One of the new Juke's most significant interior features is its Nissan Dynamic Control System, a center console developed and supplied by Calsonic Kansei Corp. The system displays key driving metrics on a thin-film transistor (TFT) screen and enables the driver to change ride settings as well as adjust other functions, such as the climate control system. The Japanese supplier's other significant contributions include the heating ventilation and air conditioning (HVAC) system, exhaust system, condenser, compressor, body control module and cockpit module. Calsonic Kansei became a consolidated subsidiary of Nissan in 2005. Japan's Hashimoto Ltd. won its first business with Nissan's UK unit via Calsonic Kansei. Hashimoto supplies the Juke's painted console structures, which are either red or grey and resemble a motorcycle fuel tank. Other noteworthy suppliers to the Juke include Kasai Kogyo Co. (final door assembly) and Gates Corp. (synchronous belt and tensioner for the diesel engine variant).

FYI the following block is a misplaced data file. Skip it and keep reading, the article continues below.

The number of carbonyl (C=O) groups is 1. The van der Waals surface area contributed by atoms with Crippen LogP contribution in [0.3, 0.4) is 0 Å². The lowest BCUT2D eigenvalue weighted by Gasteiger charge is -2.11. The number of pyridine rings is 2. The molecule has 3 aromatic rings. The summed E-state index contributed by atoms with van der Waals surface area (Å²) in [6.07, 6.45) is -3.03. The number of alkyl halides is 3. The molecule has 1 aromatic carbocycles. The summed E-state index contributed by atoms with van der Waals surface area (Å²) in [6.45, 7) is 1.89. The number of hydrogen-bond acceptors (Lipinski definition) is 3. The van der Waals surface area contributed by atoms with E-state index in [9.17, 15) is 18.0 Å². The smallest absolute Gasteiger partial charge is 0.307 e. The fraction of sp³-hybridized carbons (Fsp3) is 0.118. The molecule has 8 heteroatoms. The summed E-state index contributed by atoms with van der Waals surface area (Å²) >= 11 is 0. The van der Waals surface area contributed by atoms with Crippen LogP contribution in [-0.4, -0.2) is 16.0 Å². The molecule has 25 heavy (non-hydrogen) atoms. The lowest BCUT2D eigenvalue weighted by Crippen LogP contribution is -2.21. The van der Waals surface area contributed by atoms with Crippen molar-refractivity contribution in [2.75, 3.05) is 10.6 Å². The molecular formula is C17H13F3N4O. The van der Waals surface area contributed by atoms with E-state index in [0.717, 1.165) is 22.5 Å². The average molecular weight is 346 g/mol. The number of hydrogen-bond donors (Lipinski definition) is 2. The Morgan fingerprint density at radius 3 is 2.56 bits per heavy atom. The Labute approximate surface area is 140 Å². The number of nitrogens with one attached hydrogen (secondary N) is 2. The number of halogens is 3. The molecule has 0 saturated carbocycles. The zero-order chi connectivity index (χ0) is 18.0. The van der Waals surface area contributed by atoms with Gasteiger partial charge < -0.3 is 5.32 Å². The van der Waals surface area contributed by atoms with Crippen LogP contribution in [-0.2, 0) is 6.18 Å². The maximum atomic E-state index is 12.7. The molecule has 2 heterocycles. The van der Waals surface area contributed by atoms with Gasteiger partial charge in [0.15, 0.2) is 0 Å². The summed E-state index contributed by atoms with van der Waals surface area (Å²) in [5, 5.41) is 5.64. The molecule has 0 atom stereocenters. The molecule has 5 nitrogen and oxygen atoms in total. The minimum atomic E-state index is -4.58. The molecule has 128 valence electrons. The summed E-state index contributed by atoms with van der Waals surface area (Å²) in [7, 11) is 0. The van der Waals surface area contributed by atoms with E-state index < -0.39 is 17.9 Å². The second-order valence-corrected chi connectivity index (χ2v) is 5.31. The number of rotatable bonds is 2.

The Juke is the smallest of Nissan's trio of crossovers that includes the compact Qashqai and larger Murano. The Juke debuted at the 2010 Geneva auto show last March. It was developed from the Qazana concept car and is based on the Renault-Nissan alliance's B platform. Renault owns a controlling stake in Nissan.
In Europe, the Juke comes with three engine options – one diesel and two 1.6-liter gasoline units.
Nissan assembles the Juke in Sunderland, England. Prices start at 16,990 euros (about $23,570) in Germany.